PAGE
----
Calculus

# Increasing / Decreasing Functions

What is the range of all possible values $a$ such that $f(x) = x^3-ax^2+(a+6)x+1$ is an everywhere increasing function?

What is the range of possible values $a$ such that the function $f(x) = -x^3+ax^2-18x-1$ is an always decreasing function? The above diagram shows the curve $y=f(x).$ Let $a$ be the $x$-coordinate of the intersection point between the curve and negative part of the $x$-axis, and let $b$ and $c$ be the $x$-coordinates of the local maximum and minimum of the curve, respectively, as shown in the diagram. If $a = -3, b = 4, c = 7,$ and $f'(x)>0$ for the portions of the curve that are not displayed in the diagram, what is the range of $x$ that satisfies $f(x)f'(x) > 0?$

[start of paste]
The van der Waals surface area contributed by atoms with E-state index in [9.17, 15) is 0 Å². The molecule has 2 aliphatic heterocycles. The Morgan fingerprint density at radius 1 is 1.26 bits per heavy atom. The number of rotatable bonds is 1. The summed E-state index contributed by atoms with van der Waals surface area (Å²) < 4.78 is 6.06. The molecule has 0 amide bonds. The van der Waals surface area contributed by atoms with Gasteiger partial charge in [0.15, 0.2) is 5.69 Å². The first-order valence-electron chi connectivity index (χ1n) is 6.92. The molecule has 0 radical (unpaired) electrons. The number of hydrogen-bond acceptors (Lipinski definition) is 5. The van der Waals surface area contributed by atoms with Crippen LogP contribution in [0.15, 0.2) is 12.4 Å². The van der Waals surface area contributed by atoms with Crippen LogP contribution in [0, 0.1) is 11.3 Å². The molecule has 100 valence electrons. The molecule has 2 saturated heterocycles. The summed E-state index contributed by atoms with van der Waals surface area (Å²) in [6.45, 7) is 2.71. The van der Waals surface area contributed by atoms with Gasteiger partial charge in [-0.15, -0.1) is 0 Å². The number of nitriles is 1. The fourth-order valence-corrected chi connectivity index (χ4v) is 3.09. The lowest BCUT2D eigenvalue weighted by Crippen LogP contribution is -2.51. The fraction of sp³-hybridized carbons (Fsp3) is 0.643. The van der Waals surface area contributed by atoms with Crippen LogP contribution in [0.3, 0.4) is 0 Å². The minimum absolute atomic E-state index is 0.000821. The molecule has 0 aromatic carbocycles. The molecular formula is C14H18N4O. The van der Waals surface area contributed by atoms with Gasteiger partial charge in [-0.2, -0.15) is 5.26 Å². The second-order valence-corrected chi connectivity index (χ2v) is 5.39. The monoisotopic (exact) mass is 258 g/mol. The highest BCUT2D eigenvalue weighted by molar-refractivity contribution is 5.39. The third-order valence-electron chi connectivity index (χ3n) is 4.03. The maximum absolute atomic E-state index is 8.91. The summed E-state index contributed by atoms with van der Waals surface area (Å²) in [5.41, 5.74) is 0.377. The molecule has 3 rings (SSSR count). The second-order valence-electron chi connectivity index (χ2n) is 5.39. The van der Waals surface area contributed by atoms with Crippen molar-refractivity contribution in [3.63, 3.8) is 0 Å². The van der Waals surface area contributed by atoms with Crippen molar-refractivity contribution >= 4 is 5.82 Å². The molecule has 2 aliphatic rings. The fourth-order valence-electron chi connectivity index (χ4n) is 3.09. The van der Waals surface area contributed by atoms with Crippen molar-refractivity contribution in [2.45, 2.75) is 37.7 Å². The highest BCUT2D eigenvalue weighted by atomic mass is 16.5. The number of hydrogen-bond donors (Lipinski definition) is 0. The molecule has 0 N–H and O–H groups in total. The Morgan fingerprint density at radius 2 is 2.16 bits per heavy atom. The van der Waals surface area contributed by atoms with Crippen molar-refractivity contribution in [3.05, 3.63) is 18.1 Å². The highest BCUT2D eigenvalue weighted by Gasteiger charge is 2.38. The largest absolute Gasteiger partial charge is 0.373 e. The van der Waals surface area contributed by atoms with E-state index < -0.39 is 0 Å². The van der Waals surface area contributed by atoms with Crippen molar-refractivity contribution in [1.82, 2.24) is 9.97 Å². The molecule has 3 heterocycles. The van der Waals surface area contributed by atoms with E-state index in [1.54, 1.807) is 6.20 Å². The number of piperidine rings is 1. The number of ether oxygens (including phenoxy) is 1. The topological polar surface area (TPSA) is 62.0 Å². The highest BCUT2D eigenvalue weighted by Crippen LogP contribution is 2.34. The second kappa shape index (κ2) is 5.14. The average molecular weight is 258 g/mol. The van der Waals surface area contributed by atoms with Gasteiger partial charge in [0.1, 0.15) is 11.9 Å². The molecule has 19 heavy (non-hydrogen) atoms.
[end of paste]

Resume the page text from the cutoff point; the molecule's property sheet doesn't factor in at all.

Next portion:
What is the range of possible values of $a$ such that the function $f(x)=3x^4 - 4(a+7)x^3+6(7a+6)x^2-72ax+1$ increases in the interval $x \geq 6?$

What is the sum of the minimum and maximum values of the constant $a$ such that $f(x) = \frac{1}{3}x^3 + ax^2 + (14 a - 40)x + 12$ is an increasing function in the interval $(-\infty,\ \infty)?$

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